Flegal has acknowledged that she did not exclude the chronically ill from her study but argued in a follow-up report that she had done further analyses that showed it would not have made a difference. The disagreement turns on subtle statistical arguments. What is clear, however, is that Flegal’s paper is one of a handful that contradict many studies that support the conclusion that being overweight is harmful. Flegal is not necessarily wrong, but the preponderance of evidence clearly points in the other direction.

Do you see what just happened there? First, they make it seem as if Flegal acknowledged a mistake and scrambled to compensate for it, as opposed to acknowledging only that she deliberately included those populations and then analyzed the data both with and without them. Then, they bury the fact that she did it on purpose under the real point of this article: a gazillion obesity researchers can’t be wrong!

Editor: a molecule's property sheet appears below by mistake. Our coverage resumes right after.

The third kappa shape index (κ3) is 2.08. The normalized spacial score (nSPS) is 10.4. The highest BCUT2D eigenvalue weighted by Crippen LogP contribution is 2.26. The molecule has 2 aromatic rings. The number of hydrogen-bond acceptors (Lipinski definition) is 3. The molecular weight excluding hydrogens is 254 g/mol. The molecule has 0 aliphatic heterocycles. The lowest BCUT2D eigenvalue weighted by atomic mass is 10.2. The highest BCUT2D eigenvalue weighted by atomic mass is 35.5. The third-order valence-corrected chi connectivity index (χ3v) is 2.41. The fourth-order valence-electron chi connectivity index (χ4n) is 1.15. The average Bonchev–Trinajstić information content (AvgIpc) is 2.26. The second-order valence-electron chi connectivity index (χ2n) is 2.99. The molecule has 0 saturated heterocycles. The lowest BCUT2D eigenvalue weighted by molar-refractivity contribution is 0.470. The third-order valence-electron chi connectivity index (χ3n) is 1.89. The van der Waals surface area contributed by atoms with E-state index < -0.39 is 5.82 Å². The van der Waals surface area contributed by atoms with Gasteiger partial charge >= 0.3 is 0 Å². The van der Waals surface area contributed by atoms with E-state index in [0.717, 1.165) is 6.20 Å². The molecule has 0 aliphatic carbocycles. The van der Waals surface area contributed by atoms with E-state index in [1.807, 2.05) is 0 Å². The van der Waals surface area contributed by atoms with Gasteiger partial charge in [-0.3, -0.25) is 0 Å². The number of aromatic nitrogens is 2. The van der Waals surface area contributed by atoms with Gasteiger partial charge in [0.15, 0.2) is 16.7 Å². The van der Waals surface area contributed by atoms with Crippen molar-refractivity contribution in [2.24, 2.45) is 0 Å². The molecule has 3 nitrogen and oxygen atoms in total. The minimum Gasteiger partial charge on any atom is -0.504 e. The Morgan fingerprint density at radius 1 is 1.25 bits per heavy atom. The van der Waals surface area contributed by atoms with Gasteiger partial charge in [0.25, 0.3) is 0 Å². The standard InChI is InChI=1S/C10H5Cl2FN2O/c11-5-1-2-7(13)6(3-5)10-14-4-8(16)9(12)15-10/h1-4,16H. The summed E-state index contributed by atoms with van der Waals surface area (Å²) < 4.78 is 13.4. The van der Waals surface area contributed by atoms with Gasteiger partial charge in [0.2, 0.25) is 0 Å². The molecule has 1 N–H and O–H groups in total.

Seriously, that’s the entire argument the article makes. “Flegal is not necessarily wrong,” but boy, a whole lot of other studies found something else! Um, yeah, that was kind of the point of Flegal’s study. Flegal and David Williamson, an epidemiologist at the CDC, looked at previous studies, determined that those had gotten the statistics wrong, and designed a study that made a good faith effort to get the statistics right. Oddly enough, their conclusions turned out vastly different from those of previous studies. And two years later, this article is here to tell us Flegal, Williamson, et al, are wrong because… their conclusions are vastly different from those of previous studies.

Here’s Kolata again:

Flegal says she had a real education in the politics of obesity.